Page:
The state Department of Labor and Industrial Relations has announced the seasonally adjusted unemployment rate for November remained at 6.4 percent, unchanged for the fifth consecutive month. There were 592,150 employed and 40,750 unemployed in November, for a total seasonally adjusted labor force of 632,900. Nationally, the seasonally adjusted unemployment rate increased to 9.8 percent in November from 9.6 percent in October.
The unemployment rate figures for the State of Hawaii and the U.S. in this release are seasonally adjusted, in accordance with the U.S. Bureau of Labor Statistics (BLS) methodology. The unadjusted unemployment rate for the State edged up to 6.5 percent in November from 6.4 percent in October.
Industry Payroll Employment (Establishment Survey)
In another measure of employment, total seasonally adjusted nonagricultural jobs increased by 1,200 or +0.2 percent from 591,800 to 593,000 in November.
The sectors reporting job growth included Professional and Business Services; and Leisure and Hospitality (+300 each); Financial Activities (+200); and Other Services (+100). The industries recording job declines were Construction (-200); Educational and Health Services (-600); and Trade, Transportation, and Utilities (-1,500).
Government registered job increases mainly in State Government partly due to the hiring of poll workers in the general election. Over the year, from November 2009, the seasonally adjusted job count grew by 7,000 jobs or +1.2 percent. The industry that comprised the largest proportion of job gain in the private sector was in Leisure and Hospitality (+3,200).
* Professional and Business Services (+300)
This major industrial series increased by 300 jobs rising for three straight months. Professional, Scientific and Technical Services reported a 200-job gain shared between marketing research and public opinion polling and architectural services. Administrative and Support and Waste Management and Remediation Services comprised the remaining 100 jobs in employment services.
* Leisure and Hospitality (+300)
Leisure and Hospitality recorded a 300-job increase from October growing for five consecutive months. Arts, Entertainment, and Recreation edged down by a minimal 100 jobs in performing arts companies. Accommodation and Food Services accounted for the balance of 400 jobs in the industry. The majority of the job growth occurred in Accommodation as hotel establishments continued to experience increases in occupancy rates and visitor arrivals.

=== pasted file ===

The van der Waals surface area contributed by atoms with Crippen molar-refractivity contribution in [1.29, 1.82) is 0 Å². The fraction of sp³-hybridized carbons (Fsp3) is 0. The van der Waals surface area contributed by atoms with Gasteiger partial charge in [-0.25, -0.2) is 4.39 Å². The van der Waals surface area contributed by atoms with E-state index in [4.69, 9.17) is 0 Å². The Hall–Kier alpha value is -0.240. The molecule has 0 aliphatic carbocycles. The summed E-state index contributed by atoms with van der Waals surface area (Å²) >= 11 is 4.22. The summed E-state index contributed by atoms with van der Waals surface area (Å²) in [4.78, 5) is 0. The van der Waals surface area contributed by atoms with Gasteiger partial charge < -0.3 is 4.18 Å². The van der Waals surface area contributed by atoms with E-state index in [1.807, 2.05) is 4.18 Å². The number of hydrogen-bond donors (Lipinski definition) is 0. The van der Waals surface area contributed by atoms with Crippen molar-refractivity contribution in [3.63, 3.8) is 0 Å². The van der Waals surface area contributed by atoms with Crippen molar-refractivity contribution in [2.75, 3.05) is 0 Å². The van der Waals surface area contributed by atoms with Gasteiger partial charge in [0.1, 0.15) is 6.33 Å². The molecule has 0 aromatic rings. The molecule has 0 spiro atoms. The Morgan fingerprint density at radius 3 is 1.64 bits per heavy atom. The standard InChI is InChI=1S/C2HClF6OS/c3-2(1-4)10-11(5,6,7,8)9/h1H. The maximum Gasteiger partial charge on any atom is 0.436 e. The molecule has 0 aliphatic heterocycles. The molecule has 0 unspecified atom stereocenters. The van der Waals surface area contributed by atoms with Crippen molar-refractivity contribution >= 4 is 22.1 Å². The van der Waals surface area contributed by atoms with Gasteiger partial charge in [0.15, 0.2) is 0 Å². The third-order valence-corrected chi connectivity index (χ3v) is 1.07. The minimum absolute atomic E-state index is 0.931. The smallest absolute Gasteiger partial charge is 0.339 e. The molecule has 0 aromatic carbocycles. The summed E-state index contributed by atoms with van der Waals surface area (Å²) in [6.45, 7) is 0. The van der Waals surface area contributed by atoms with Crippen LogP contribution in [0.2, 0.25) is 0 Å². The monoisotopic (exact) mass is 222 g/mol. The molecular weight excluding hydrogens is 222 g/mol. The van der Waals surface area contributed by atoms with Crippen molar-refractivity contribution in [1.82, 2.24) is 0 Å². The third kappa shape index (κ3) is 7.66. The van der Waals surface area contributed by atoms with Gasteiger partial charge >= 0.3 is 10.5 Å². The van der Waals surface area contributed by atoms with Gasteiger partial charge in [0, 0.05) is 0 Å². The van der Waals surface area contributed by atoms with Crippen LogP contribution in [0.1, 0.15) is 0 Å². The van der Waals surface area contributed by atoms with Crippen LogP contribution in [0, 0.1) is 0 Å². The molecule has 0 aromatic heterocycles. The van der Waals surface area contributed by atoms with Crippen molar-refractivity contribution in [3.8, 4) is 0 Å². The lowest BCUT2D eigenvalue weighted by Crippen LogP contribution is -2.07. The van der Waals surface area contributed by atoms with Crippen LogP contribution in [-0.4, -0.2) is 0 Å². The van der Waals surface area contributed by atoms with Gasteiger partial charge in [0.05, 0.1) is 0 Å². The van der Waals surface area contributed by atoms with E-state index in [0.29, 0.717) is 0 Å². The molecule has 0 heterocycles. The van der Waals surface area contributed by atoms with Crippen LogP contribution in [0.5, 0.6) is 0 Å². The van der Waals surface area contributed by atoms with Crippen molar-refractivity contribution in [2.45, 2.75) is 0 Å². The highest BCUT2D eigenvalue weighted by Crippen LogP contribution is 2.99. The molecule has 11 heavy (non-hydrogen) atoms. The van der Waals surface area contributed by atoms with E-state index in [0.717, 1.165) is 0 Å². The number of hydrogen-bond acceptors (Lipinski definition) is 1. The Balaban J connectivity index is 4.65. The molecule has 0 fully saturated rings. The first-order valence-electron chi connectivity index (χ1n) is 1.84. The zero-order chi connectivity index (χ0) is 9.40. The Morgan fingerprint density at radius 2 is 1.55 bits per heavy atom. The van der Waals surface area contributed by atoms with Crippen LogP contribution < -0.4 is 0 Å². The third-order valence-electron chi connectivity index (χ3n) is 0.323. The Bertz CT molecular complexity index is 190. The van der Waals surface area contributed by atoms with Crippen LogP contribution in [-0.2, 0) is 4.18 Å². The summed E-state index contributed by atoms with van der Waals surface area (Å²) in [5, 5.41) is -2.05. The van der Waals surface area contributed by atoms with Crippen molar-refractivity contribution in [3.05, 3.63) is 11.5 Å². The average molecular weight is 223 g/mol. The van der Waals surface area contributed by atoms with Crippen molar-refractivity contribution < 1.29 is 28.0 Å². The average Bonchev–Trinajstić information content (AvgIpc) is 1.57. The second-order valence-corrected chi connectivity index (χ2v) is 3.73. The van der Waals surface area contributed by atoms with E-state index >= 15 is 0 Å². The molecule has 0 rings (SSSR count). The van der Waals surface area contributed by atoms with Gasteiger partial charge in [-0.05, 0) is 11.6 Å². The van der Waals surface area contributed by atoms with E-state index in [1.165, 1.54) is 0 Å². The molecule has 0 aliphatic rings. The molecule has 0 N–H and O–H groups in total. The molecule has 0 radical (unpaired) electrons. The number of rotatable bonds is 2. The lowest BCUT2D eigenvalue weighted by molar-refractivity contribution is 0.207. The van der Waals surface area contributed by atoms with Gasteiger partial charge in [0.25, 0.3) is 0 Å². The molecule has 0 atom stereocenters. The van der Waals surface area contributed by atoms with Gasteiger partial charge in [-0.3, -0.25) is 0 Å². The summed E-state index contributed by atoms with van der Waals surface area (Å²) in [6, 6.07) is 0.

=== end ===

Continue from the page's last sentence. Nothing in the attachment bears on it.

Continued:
* Financial Activities (+200)
Financial Activities increased by a modest 200 jobs rising for the second month in a row. Finance and Insurances; and Real Estate, and Rental, and Leasing each added 100 jobs. Finance and Insurances trended up in agencies, brokerages, and other insurance related activities; while Real Estate and Rental and Leasing edged up in offices in real estate agents and brokers.
* Other Services (+100)
This miscellaneous group recorded job gains for the second straight month. The 100-job increase over the month occurred in electronic and precision equipment repair and maintenance.
* Construction (-200)
Construction fell slightly by 200 jobs after reporting two consecutive months of job growth. The majority of the drop occurred in Special Trade Contractors in structural steel and precast concrete contractors; and drywall and insulation contractors. Over the year, this volatile industry registered a 300-job gain due in part to existing construction activities.
* Educational and Health Services (-600)
This major sector contracted by 600 jobs over-the-month after reporting a large gain in October. Educational Services shaved 400 jobs primarily in exam preparation and tutoring. Health Care and Social Assistance comprised the remaining 200 jobs shared among hospitals; and nursing and residential care facilities.